This 1993 Mazda Autozam AZ-1 with 142,577 km was inspected for a client in July 2020.
Auction grade 3.5 C. On inspection we found the condition to be reasonable for age for one of these cars. Past repair to the front looked fine. Existing broken front bumper and associated damage under the front as pictured. Worn driver’s seat and interior generally. Faded paint to body vents. Rest of the paintwork wasn’t too bad. Clean and rust free underneath despite wearing snow tyres.
Auction report sales points:
After market 13” alloy wheels
Private owner (s)
Stone chip on the windscreen
Cracks on the steering wheel
Seats faded / dirty
Driver’s seat torn
Screw holes on the console
Scratches on the wheels, center caps missing ?
After market muffler / air cleaner / suspension
Small scratches / dents on the body
Core support / front support replaced
No spare tire
This 1993 Mazda Autozam AZ-1 sold for 1,135,000 Yen FOB or approx. $20,800 complied, plus tyres and on road costs @ 75 Yen to the dollar.
Prices are rising very quickly on classic models like this cute kei sports car as they become harder to find in good condition.
We can source another Mazda Autozam AZ-1 or classic early 90’s model under the 25 Year Rule.
Prices are constantly changing as vehicles age and new models are released – classic cars like this one increase in value over time and near new cars typically depreciate in Japan at a rate of 10 to 15% per year for the first few years.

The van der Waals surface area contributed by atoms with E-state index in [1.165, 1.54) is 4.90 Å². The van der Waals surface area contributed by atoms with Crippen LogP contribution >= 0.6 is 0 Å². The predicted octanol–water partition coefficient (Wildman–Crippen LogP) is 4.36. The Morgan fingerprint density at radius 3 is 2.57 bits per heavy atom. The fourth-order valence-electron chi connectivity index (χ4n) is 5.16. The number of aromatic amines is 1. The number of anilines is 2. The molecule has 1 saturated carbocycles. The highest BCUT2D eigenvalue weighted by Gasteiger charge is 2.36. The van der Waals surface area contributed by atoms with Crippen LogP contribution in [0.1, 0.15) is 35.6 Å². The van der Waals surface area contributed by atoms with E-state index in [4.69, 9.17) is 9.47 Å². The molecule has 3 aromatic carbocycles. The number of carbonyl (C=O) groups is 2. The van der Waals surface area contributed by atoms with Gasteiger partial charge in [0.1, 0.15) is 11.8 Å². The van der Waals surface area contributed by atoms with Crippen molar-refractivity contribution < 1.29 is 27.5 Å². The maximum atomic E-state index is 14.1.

So for the most up to date pricing please get in touch with us for a current market price on the specification you want.
Production information from Wikipedia
The car was made available to the buying public on January 1992, with two color options, Siberia Blue and Classic Red. Both colors came with Venetian Gray lower panels. Each car was sold through the Autozam dealer network in Japan.
Unfortunately by the time car came into production, the recession in Japan had just come into force. Selling for 1,498 million ¥ (the equivalent of $12,400), it was slightly less than a Eunos Roadster, but marginally higher than its competitor, the Honda Beat selling at 1,388 million ¥ and the Suzuki Cappuccino at 1,458 million ¥, the AZ-1 was considered to be both too expensive and too cramped for a kei car. The car failed to sell within its target of 800 per month, in the midst of an economic recession. Production of the car ended after the following year, but Mazda had plenty of stock to sell off.
With the total production of 4,392 over a year, plus 531 for the Cara version (mentioned later in the article) to 28,010 to the Cappuccino and 33,600 for the Beat, both with production reaching into the latter half of the 1990s, this makes the AZ-1 the rarest of the kei sports cars.
We only source the best vehicles with clean and tidy interiors, and only vehicles we would be pleased to own ourselves. This is why we are constantly told by clients that the vehicles we source are well above the condition of most others on the local market.
The pictures are typical of the information we provide prior to auction for each vehicle of interest, with any faults shown so you can clearly see the condition before we discuss whether to bid, and your budget.
Whether you’re looking for a Mazda Autozam AZ-1 like this, or another year, make or model, we can find it for you in nice condition and at the best possible price.
It is vital when sourcing your vehicle to use an agent that takes the time to physically check each vehicle and looks beyond the auction pictures and report to confirm condition. Some vehicles may have an unpleasant smoke or other odour, rust underneath, or other faults which are impossible to know without inspection.
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